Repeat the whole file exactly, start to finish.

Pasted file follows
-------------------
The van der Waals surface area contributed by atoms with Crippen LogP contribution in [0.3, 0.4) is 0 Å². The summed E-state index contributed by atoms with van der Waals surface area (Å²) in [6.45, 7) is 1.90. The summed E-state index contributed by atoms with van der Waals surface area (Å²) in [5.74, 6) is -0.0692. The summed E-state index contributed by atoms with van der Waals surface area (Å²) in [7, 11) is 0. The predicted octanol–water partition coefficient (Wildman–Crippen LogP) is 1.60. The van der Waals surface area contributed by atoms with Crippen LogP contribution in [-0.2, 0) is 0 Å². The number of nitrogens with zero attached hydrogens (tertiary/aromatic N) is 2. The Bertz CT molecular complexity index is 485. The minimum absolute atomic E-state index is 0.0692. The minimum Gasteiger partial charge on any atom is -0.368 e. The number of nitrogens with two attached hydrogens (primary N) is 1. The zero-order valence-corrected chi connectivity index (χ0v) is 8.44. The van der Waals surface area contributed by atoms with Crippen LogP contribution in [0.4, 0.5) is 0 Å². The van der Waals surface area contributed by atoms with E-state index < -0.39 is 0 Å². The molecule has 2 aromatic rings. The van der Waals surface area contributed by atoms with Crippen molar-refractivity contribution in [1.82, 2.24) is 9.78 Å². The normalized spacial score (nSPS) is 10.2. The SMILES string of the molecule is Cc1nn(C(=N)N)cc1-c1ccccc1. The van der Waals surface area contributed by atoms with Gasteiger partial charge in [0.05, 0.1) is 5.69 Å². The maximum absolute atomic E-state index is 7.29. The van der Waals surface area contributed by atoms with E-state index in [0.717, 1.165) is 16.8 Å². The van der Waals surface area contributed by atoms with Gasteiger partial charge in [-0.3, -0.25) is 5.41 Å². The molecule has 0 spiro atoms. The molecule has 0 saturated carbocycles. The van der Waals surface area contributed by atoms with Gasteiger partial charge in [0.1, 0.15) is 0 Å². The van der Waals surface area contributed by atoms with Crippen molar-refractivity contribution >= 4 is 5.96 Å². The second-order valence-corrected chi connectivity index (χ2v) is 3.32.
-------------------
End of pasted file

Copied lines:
The van der Waals surface area contributed by atoms with Crippen LogP contribution in [0.3, 0.4) is 0 Å². The summed E-state index contributed by atoms with van der Waals surface area (Å²) in [6.45, 7) is 1.90. The summed E-state index contributed by atoms with van der Waals surface area (Å²) in [5.74, 6) is -0.0692. The summed E-state index contributed by atoms with van der Waals surface area (Å²) in [7, 11) is 0. The predicted octanol–water partition coefficient (Wildman–Crippen LogP) is 1.60. The van der Waals surface area contributed by atoms with Crippen LogP contribution in [-0.2, 0) is 0 Å². The number of nitrogens with zero attached hydrogens (tertiary/aromatic N) is 2. The Bertz CT molecular complexity index is 485. The minimum absolute atomic E-state index is 0.0692. The minimum Gasteiger partial charge on any atom is -0.368 e. The number of nitrogens with two attached hydrogens (primary N) is 1. The zero-order valence-corrected chi connectivity index (χ0v) is 8.44. The van der Waals surface area contributed by atoms with Crippen LogP contribution in [0.4, 0.5) is 0 Å². The van der Waals surface area contributed by atoms with E-state index < -0.39 is 0 Å². The molecule has 2 aromatic rings. The van der Waals surface area contributed by atoms with Crippen molar-refractivity contribution in [1.82, 2.24) is 9.78 Å². The normalized spacial score (nSPS) is 10.2. The SMILES string of the molecule is Cc1nn(C(=N)N)cc1-c1ccccc1. The van der Waals surface area contributed by atoms with Gasteiger partial charge in [0.05, 0.1) is 5.69 Å². The maximum absolute atomic E-state index is 7.29. The van der Waals surface area contributed by atoms with E-state index in [0.717, 1.165) is 16.8 Å². The van der Waals surface area contributed by atoms with Gasteiger partial charge in [-0.3, -0.25) is 5.41 Å². The molecule has 0 spiro atoms. The molecule has 0 saturated carbocycles. The van der Waals surface area contributed by atoms with Gasteiger partial charge in [0.1, 0.15) is 0 Å². The van der Waals surface area contributed by atoms with Crippen molar-refractivity contribution >= 4 is 5.96 Å². The second-order valence-corrected chi connectivity index (χ2v) is 3.32.